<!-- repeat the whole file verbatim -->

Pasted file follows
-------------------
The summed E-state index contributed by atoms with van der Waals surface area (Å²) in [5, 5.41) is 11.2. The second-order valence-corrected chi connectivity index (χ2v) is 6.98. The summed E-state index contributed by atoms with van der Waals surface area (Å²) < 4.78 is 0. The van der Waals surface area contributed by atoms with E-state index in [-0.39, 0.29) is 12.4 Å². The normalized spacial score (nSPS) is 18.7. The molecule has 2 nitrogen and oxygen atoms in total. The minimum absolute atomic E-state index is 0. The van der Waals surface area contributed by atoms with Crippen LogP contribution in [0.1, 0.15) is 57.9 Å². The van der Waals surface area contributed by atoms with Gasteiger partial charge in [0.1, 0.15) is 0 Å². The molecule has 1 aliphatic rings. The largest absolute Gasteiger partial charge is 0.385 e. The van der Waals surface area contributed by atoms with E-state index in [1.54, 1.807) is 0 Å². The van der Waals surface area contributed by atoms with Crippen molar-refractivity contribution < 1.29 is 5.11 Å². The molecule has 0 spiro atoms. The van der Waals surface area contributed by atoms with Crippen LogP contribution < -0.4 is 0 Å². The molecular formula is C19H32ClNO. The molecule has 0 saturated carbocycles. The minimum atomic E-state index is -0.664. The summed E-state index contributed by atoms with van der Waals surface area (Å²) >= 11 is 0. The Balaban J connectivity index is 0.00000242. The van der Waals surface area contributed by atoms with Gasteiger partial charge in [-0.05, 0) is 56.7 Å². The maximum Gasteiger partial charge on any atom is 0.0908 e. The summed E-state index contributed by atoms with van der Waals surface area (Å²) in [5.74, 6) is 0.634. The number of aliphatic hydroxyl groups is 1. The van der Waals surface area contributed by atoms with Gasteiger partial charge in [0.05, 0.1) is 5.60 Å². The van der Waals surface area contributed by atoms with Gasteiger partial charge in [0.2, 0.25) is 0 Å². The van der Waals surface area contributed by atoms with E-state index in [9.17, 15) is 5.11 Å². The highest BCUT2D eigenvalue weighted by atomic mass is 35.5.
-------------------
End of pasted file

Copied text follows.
The summed E-state index contributed by atoms with van der Waals surface area (Å²) in [5, 5.41) is 11.2. The second-order valence-corrected chi connectivity index (χ2v) is 6.98. The summed E-state index contributed by atoms with van der Waals surface area (Å²) < 4.78 is 0. The van der Waals surface area contributed by atoms with E-state index in [-0.39, 0.29) is 12.4 Å². The normalized spacial score (nSPS) is 18.7. The molecule has 2 nitrogen and oxygen atoms in total. The minimum absolute atomic E-state index is 0. The van der Waals surface area contributed by atoms with Crippen LogP contribution in [0.1, 0.15) is 57.9 Å². The van der Waals surface area contributed by atoms with Gasteiger partial charge in [0.1, 0.15) is 0 Å². The molecule has 1 aliphatic rings. The largest absolute Gasteiger partial charge is 0.385 e. The van der Waals surface area contributed by atoms with E-state index in [1.54, 1.807) is 0 Å². The van der Waals surface area contributed by atoms with Crippen molar-refractivity contribution < 1.29 is 5.11 Å². The molecule has 0 spiro atoms. The van der Waals surface area contributed by atoms with Crippen LogP contribution < -0.4 is 0 Å². The molecular formula is C19H32ClNO. The molecule has 0 saturated carbocycles. The minimum atomic E-state index is -0.664. The summed E-state index contributed by atoms with van der Waals surface area (Å²) >= 11 is 0. The Balaban J connectivity index is 0.00000242. The van der Waals surface area contributed by atoms with Gasteiger partial charge in [-0.05, 0) is 56.7 Å². The maximum Gasteiger partial charge on any atom is 0.0908 e. The summed E-state index contributed by atoms with van der Waals surface area (Å²) in [5.74, 6) is 0.634. The number of aliphatic hydroxyl groups is 1. The van der Waals surface area contributed by atoms with Gasteiger partial charge in [0.05, 0.1) is 5.60 Å². The van der Waals surface area contributed by atoms with Gasteiger partial charge in [0.2, 0.25) is 0 Å². The van der Waals surface area contributed by atoms with E-state index in [9.17, 15) is 5.11 Å². The highest BCUT2D eigenvalue weighted by atomic mass is 35.5.